Development of an impact sound diagnosis system for tunnel concrete lining

In Japan, various non-destructive test techniques are in use for evaluating the soundness of tunnel concrete lining. Among these evaluation methods, impact sound diagnosis by human inspectors is most widely used because it is the easiest to conduct and requires only a minimum of equipment. Impact sound diagnosis by human inspectors, however, has several problems. First, since two or more persons conduct impact sound diagnosis, inspection results tend to vary among inspectors. Second, quantitative judgement required for impact sound diagnosis is difficult to make and the evaluation process is not recorded. Finally, impact sound diagnosis forces inspectors to work in a tunnel, which has an unfavorable working environment for long time. In order to solve these problems, the authors developed ''Sonic Meister'', the impact sound diagnosis system for tunnel lining concrete. This system has a number of characteristics: (1) The equipments are mounted on an eight-ton truck because mobility is considered to be an important requirement; (2) a general-purpose arm robot has been adopted to speed up the inspection process; (3) the impact sound unit has been developed to apply stable impact forces to concrete; and (4) manpower requirements have been reduced dramatically by mechanizing the inspection process. The newly developed impact sound diagnosis system has made it possible to evaluate the soundness of concrete speedily, safely and accurately. To evaluate the soundness of a concrete lining, the impact sound diagnosis system pushes the five-hammers unit, which is equipped with a parallel array of five hammers spaced 30 cm apart, against the concrete wall and activates the five hammers successively at 0.2 s intervals. After collecting the sound generated during the 0.1-s period after each impact, the system analyzes the collected sound signals by using a digital signal processor in real time and displays the results. These results are stored in real time together with raw sound data. Then, the system moves the impact sound unit by 30 cm in the transverse direction and repeats the same procedure. By using this method, the system is capable of inspecting concrete surfaces at a rate of 250-350 m2/h, covering 30 cm grid spaces one after another. The system controls the movement of the multi-hammer unit by using data received from cross-section measurement system and an electronic distance measuring (EDM) instruments system. On the basis of the information thus obtained, the system automatically avoids obstacles such as lighting equipment, piping and fans while conducting impact sound diagnosis. Since the robot mounted on the truck sways back and forth violent, the system is equipped with outriggers to reduce this swaying. Since the outriggers have non-motorized wheels, the vehicle can be moved forward without raising the outriggers. This design has helped to speed up the inspection process. To investigate the nature of sound generated by cavities and exfoliation areas, a series of impact sound diagnosis was conducted using specimens prepared for the examination. The concrete blocks used as test specimens were provided with artificial cavities and the exfoliation. In the tests, three parameters were measured: vibration of concrete surface (measured with an accelerometer), hammer impact force and impact sound. Comparison of impact sound and surface vibration showed that they show similar waveform tendencies although there are differences in degree. (A). "Reprinted with permission from Elsevier". For the covering abstract see ITRD E124500.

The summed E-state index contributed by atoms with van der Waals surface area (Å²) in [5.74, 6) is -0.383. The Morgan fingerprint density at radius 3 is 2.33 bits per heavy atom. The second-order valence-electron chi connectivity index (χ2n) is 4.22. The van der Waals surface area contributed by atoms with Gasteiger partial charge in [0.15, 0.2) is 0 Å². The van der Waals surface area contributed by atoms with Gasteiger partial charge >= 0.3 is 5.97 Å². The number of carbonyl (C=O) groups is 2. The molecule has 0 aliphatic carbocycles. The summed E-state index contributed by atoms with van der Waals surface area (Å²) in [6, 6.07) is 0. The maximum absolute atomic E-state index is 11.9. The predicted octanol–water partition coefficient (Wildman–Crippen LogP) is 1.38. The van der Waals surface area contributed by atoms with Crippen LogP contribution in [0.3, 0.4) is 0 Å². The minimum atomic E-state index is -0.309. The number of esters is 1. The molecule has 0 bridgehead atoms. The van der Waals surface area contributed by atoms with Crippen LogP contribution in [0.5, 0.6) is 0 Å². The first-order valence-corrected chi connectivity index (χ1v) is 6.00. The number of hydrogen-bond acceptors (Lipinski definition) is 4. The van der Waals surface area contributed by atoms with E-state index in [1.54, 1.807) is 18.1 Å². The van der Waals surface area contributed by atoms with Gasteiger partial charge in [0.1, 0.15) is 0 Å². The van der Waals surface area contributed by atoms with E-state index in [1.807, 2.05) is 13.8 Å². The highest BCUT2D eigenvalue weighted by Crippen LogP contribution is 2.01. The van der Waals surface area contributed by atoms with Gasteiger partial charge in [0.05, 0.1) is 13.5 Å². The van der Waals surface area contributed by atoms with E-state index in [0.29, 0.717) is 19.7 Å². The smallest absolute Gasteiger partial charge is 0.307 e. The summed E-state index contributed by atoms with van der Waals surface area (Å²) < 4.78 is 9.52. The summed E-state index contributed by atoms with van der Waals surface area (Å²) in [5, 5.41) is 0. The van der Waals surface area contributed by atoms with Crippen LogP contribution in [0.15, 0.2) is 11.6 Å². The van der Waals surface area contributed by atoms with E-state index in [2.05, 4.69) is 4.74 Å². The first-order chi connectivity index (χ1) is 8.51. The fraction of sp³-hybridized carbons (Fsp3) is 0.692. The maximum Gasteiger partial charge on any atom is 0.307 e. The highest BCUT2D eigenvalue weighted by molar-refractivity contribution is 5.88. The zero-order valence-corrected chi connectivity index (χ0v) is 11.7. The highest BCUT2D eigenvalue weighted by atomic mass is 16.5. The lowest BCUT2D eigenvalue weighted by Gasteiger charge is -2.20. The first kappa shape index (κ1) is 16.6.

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  • Authors:
    • SUDA, T
    • TABATA, A
    • SUZUKI, T
  • Publication Date: 2004-7


  • English

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  • Accession Number: 01011523
  • Record Type: Publication
  • Source Agency: Transport Research Laboratory
  • Files: ITRD
  • Created Date: Dec 19 2005 3:15PM